In April 2013, the World Bank Group set two new goals: ending extreme poverty and promoting shared prosperity in a sustainable way. The first goal, to eradicate extreme poverty within a generation, includes a target to decrease the global extreme poverty rate to no more than 3 percent by 2030. This is possible but challenging, and galvanizing efforts to fight against extreme poverty is critical as many low income countries and most fragile and conflict-affected states will be unable to meet this target.
The second goal, to promote shared prosperity in every country, is measured by the growth in income among the bottom 40 percent of the income distribution in each country. This goal helps the World Bank Group focus on the welfare of the less well-off wherever they are, and includes a strong emphasis on tackling persistent inequalities that keep people in poverty from generation to generation. The following themes form the core of the Bank’s poverty work today:
Measuring Poverty: It is essential to understand which poverty reduction strategies work, and which do not, in order to create better policies to reach the poor and most vulnerable in each country. Poverty measurement helps client governments gauge program effectiveness and guide their development strategies in a rapidly changing economic environment. Much of the World Bank’s work in this area centers on improving household surveys and survey methodology to generate more reliable statistics. We are working to develop new, shorter surveys and innovative high-frequency survey methods to help fill in gaps between traditional surveys and allow for more responsive policymaking.
Inequality and shared prosperity: Concerns about high or growing gaps in incomes are rising. And despite progress, differences in access to education, health services, basic infrastructure and job opportunities are still an urgent development challenge. Birthplace, gender and parents continue to determine what opportunities many people have in life. Our World Bank teams work with client countries to map out trends in inequality and to examine how public policies can level the playing field.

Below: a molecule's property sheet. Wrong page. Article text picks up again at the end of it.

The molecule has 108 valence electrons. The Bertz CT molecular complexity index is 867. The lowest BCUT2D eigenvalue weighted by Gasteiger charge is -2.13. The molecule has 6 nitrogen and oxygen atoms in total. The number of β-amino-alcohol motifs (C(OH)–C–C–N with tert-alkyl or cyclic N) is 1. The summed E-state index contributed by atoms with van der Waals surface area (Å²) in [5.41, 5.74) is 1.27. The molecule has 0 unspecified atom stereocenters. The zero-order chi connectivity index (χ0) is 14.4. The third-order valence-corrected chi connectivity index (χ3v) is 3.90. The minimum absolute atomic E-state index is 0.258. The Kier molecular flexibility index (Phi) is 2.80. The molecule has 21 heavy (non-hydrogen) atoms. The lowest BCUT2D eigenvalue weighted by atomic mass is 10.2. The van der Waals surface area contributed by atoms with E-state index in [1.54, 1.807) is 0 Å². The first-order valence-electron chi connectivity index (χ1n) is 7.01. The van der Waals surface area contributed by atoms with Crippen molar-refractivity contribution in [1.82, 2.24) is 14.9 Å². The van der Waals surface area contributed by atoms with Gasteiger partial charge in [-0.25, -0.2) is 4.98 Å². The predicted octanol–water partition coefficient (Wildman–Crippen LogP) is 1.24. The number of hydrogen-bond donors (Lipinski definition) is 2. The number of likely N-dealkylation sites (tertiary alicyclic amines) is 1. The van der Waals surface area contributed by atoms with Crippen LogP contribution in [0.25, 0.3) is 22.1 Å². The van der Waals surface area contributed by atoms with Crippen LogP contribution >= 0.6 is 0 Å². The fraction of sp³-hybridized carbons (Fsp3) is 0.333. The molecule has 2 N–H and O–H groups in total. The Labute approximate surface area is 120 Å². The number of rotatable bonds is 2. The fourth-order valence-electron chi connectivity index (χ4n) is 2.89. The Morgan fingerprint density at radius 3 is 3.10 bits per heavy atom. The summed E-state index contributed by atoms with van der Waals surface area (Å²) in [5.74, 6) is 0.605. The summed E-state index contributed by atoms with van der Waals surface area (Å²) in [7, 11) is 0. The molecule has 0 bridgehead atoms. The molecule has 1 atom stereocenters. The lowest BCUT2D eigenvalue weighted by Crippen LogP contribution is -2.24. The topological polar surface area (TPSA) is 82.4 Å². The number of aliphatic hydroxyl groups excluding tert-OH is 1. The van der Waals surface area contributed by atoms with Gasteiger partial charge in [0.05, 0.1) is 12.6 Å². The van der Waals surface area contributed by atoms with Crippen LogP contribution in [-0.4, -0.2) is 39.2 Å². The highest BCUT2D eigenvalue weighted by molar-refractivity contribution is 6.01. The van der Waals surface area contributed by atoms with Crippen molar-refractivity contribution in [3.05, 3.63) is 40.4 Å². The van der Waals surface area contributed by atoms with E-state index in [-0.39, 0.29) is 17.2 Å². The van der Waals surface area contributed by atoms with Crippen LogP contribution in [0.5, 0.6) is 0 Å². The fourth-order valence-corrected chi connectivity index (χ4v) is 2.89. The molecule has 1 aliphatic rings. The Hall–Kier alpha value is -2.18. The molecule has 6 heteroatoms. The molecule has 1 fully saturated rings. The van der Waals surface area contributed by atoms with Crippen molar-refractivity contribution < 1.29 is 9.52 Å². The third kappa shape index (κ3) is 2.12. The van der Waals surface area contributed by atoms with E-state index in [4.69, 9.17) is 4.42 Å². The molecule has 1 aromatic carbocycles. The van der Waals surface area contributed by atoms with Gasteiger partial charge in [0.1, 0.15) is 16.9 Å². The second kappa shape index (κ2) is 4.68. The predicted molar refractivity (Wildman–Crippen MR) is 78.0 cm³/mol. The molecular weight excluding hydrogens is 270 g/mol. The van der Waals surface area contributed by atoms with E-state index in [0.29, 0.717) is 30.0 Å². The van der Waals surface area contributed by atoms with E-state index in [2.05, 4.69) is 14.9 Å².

Evidence-based public policy: A growing number of our client governments want to develop monitoring and evaluation systems to track whether policies are benefiting the poor as intended and public resources are being used well. We are working to improve the capacity of national statistical offices and other government agencies for data collection and analysis, developing national monitoring and evaluation systems, and sharing cutting-edge research on evaluation methodologies and tools in order to improve government systems and accountability.
Jobs and poverty: More and better job opportunities provide the most powerful way out poverty. The World Bank works with client countries to help provide better access to the labor market to poor and vulnerable populations. We support employment training initiatives, credit services, and small business development initiatives, and work with clients to reform and strengthen labor protection laws. Research and analytical work on labor market developments, wage inequality, job creation strategies, and much more underpins the projects we undertake with our clients.
Shocks and vulnerabilities: When food prices rise, a natural disaster occurs or the world economy declines, poor people tend to suffer the most. Our World Bank teams explore how climate change-related weather events affect human welfare, and what coping mechanisms and public policies help vulnerable populations deal with shocks. They also monitor international and domestic food prices and their potential impact on poverty.